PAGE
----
The 1980 Coup in Turkey: A History of the Present

By Asli Z. Igsiz
Submitted to Session P6450 (Marking Violence: Archives, Media, and Regime Change in Contemporary Turkey, 2021 Annual Meeting
Unknown
Turkey;
Comparative;
LCD Projector with Audio Patch or Speakers;
Public discussions on the failed coup of July 15, 2016 in Turkey often address the putsch attempt as the triumph of the civilian governmentality against militarism. But in fact, the current configuration of political legitimacy relies heavily upon the authoritarian institutions, legislation and discourses established during the 1980 military coup. Arguably the bloodiest coup d’état that succeeded in Turkey, the 1980 coup drastically changed Turkey’s socio-political landscape. Deeply hostile against dissidence and difference, the junta altered the country’s economic, political, social, cultural, educational, and legal infrastructure in the name of securing law and order. Within this framework, a series of population engineering projects were launched, promising national unity, stability, and social order. The detrimental impact of the 1980 coup is yet to be examined beyond the teleology of civilian/military or secular/religious divides.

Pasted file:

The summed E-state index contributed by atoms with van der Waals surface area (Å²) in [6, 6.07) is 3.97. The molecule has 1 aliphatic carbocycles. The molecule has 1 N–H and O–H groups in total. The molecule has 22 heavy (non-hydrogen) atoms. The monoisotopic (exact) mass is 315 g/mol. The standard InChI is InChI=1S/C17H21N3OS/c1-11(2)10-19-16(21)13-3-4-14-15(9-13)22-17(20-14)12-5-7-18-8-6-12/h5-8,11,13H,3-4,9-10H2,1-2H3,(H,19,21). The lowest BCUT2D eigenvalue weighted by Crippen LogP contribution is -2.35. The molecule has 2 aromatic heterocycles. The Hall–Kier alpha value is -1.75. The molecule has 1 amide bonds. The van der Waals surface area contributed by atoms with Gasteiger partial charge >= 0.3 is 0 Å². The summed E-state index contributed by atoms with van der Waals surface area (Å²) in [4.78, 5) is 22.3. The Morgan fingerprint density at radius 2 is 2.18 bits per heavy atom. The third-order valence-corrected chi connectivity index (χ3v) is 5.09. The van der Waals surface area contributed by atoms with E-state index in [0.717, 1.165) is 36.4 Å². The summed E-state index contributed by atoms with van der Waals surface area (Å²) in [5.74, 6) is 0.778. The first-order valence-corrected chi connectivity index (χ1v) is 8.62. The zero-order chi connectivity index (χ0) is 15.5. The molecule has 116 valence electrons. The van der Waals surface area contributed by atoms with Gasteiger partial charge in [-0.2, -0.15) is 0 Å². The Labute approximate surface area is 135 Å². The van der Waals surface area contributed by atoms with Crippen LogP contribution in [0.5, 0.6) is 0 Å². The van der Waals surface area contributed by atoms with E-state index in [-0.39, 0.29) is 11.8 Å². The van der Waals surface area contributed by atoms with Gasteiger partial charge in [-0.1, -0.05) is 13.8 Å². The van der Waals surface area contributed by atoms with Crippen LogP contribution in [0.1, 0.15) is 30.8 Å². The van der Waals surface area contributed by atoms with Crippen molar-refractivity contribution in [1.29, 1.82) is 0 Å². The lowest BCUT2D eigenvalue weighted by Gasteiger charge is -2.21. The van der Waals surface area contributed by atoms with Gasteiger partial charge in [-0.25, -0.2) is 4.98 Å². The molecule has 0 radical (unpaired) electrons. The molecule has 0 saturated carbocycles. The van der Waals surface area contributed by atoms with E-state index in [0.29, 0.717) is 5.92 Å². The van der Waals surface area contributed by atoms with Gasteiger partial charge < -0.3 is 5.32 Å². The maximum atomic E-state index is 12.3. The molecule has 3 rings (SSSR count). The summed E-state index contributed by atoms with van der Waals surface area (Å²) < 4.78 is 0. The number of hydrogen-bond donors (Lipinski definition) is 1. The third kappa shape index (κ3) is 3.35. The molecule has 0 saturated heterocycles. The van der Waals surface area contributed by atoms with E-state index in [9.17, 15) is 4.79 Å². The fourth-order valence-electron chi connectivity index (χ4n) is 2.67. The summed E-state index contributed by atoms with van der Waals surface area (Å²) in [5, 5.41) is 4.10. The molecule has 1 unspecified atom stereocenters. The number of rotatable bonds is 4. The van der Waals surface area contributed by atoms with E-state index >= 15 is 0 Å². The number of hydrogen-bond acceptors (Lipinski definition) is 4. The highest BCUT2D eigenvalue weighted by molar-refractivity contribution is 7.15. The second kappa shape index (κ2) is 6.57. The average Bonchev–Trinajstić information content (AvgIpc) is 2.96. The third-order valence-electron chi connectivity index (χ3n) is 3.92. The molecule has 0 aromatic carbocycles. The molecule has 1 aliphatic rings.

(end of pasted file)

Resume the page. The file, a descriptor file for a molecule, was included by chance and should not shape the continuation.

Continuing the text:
How are the legacies of the 1980 coup engaged today? What is at stake in such engagements that often appear to circumvent the broader implications of this military coup ideologically and transnationally? Drawing from parliamentary records, legal documents, military publications, propaganda pamphlets, 1980 junta’s leader Kenan Evren’s speeches, newspapers, national culture reports, statistics, and political debates, this paper explores the broader implications of militarism, its ideological ramifications, and the legacies of the 1980 coup in contemporary Turkey. Through textual, legal, and visual analysis of these sources, the paper argues that the 1980 coup has reached its logical conclusion today. Within this framework, the paper identifies key methodological problems in the academic engagements of the 1980 in the present, and proposes a “history of the present” approach to reconsider the detrimental legacies of this coup d’état--as an ongoing process.